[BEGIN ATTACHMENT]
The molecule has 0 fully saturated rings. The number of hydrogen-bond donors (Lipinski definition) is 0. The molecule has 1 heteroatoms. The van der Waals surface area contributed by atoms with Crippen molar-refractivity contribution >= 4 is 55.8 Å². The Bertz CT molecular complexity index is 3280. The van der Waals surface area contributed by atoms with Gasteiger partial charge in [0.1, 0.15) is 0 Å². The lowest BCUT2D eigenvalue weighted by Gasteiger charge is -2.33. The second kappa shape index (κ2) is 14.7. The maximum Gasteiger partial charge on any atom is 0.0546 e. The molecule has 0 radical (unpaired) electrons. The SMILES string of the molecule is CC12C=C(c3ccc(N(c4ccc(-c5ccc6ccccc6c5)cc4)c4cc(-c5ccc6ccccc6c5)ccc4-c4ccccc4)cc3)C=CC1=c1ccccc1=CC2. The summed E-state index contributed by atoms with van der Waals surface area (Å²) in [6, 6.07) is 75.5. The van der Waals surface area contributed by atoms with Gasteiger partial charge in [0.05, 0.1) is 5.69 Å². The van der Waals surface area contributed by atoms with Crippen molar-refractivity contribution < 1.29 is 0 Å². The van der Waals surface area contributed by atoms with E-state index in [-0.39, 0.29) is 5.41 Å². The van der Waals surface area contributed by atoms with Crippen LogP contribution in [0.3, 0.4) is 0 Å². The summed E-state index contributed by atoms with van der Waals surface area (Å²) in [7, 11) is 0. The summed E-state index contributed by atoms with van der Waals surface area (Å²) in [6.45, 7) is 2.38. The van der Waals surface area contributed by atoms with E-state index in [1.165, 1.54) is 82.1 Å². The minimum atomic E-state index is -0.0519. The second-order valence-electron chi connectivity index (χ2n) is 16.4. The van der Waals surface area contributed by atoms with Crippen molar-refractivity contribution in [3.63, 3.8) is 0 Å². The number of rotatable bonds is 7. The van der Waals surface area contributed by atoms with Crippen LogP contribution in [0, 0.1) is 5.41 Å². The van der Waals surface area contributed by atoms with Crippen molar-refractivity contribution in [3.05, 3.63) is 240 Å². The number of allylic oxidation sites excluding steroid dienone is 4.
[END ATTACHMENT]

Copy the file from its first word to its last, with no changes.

The molecule has 0 fully saturated rings. The number of hydrogen-bond donors (Lipinski definition) is 0. The molecule has 1 heteroatoms. The van der Waals surface area contributed by atoms with Crippen molar-refractivity contribution >= 4 is 55.8 Å². The Bertz CT molecular complexity index is 3280. The van der Waals surface area contributed by atoms with Gasteiger partial charge in [0.1, 0.15) is 0 Å². The lowest BCUT2D eigenvalue weighted by Gasteiger charge is -2.33. The second kappa shape index (κ2) is 14.7. The maximum Gasteiger partial charge on any atom is 0.0546 e. The molecule has 0 radical (unpaired) electrons. The SMILES string of the molecule is CC12C=C(c3ccc(N(c4ccc(-c5ccc6ccccc6c5)cc4)c4cc(-c5ccc6ccccc6c5)ccc4-c4ccccc4)cc3)C=CC1=c1ccccc1=CC2. The summed E-state index contributed by atoms with van der Waals surface area (Å²) in [6, 6.07) is 75.5. The van der Waals surface area contributed by atoms with Gasteiger partial charge in [0.05, 0.1) is 5.69 Å². The van der Waals surface area contributed by atoms with Crippen molar-refractivity contribution < 1.29 is 0 Å². The van der Waals surface area contributed by atoms with E-state index in [-0.39, 0.29) is 5.41 Å². The van der Waals surface area contributed by atoms with Crippen LogP contribution in [0.3, 0.4) is 0 Å². The summed E-state index contributed by atoms with van der Waals surface area (Å²) in [7, 11) is 0. The summed E-state index contributed by atoms with van der Waals surface area (Å²) in [6.45, 7) is 2.38. The van der Waals surface area contributed by atoms with E-state index in [1.165, 1.54) is 82.1 Å². The minimum atomic E-state index is -0.0519. The second-order valence-electron chi connectivity index (χ2n) is 16.4. The van der Waals surface area contributed by atoms with Crippen molar-refractivity contribution in [3.63, 3.8) is 0 Å². The number of rotatable bonds is 7. The van der Waals surface area contributed by atoms with Crippen LogP contribution in [0, 0.1) is 5.41 Å². The van der Waals surface area contributed by atoms with Crippen molar-refractivity contribution in [3.05, 3.63) is 240 Å². The number of allylic oxidation sites excluding steroid dienone is 4.